Johnson M1941 Rifle
|Country of Origin||United States|
|Barrel Length||560.000 mm|
|Muzzle Velocity||866 m/s|
Contributor: C. Peter Chenww2dbaseJohnson Model 1941 semi-automatic rifles were designed in 1939 by Melvin Johnson, Jr., an attorney and an officer in the United States Marine Corps Reserve, in response to a US Army call for a new standard infantry rifle. These weapons used 10-round rotary magazines that was rather different from its main competitor, the M1 Garand rifle. When the US Army selected the M1 Garand design over that of Johnson's, Johnson secured a contract with the Netherlands for its forces in the Dutch East Indies, although only a small number would be shipped before the Japanese invasion. Some of the weapons not yet shipped to the South Pacific found a new buyer in the US Marine Corps, which was seeking to rapidly equipping its new parachute infantry battalions; the USMC would use them through the end of WW2. In Apr 1944, the US War Department arranged a contract with the Free French for 10,500 Johnson M1941 rifles.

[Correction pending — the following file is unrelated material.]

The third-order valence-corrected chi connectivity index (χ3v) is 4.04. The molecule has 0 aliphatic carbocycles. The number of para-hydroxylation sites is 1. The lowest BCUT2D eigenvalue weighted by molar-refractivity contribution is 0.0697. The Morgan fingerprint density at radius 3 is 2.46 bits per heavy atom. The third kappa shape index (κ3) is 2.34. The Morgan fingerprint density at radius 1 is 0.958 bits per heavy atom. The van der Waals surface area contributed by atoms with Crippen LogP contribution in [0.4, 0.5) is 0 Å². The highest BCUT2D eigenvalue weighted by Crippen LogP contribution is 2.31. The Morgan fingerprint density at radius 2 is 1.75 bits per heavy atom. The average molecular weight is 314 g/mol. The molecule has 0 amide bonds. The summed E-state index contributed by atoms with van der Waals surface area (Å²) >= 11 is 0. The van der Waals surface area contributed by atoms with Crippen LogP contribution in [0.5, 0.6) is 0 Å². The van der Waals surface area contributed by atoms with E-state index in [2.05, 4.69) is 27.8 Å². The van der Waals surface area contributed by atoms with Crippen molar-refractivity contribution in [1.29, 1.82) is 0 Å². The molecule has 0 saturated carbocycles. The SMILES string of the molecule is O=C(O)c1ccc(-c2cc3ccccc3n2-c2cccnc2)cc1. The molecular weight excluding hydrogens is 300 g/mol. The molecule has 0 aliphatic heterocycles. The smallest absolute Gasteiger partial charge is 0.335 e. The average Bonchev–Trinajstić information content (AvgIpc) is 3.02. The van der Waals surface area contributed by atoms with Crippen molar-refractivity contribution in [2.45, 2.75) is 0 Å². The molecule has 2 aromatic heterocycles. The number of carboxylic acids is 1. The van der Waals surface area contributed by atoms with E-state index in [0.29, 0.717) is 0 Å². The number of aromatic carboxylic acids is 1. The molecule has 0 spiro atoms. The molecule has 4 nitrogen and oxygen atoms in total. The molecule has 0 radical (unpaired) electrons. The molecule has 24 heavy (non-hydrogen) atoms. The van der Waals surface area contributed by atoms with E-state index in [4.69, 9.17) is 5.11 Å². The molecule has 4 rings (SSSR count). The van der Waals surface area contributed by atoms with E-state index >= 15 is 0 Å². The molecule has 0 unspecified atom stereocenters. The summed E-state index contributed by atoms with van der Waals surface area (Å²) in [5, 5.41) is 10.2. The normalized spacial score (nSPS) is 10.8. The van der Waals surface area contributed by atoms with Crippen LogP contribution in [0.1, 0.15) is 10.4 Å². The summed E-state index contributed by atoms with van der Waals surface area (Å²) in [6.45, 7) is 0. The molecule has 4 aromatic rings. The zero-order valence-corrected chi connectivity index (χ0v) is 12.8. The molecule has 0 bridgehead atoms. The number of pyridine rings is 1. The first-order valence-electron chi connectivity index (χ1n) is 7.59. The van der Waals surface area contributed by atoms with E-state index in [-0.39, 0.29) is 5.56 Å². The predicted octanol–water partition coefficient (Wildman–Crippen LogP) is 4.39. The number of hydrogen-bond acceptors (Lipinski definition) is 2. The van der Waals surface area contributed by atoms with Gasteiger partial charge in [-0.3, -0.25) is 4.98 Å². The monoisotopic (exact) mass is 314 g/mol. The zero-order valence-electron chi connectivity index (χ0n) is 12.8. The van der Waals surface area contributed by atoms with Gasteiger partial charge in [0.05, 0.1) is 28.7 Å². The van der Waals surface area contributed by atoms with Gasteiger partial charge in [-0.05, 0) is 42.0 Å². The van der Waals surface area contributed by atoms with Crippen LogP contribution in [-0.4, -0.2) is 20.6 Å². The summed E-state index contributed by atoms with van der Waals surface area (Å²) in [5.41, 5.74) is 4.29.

After the war, the Johnson Automatics, Incorporated performed poorly and went out of business in 1949. A total of about 70,000 examples of Johnson M1941 rifles were built between 1941 and 1949.
A number of Johnson M1941 rifles found their way to Cuba. They were used in combat on both sides of the 1961 Bay of Pigs invasion.
Source: Wikipedia ww2dbase
Last Major Revision: Jun 2017
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George Patton, 31 May 1944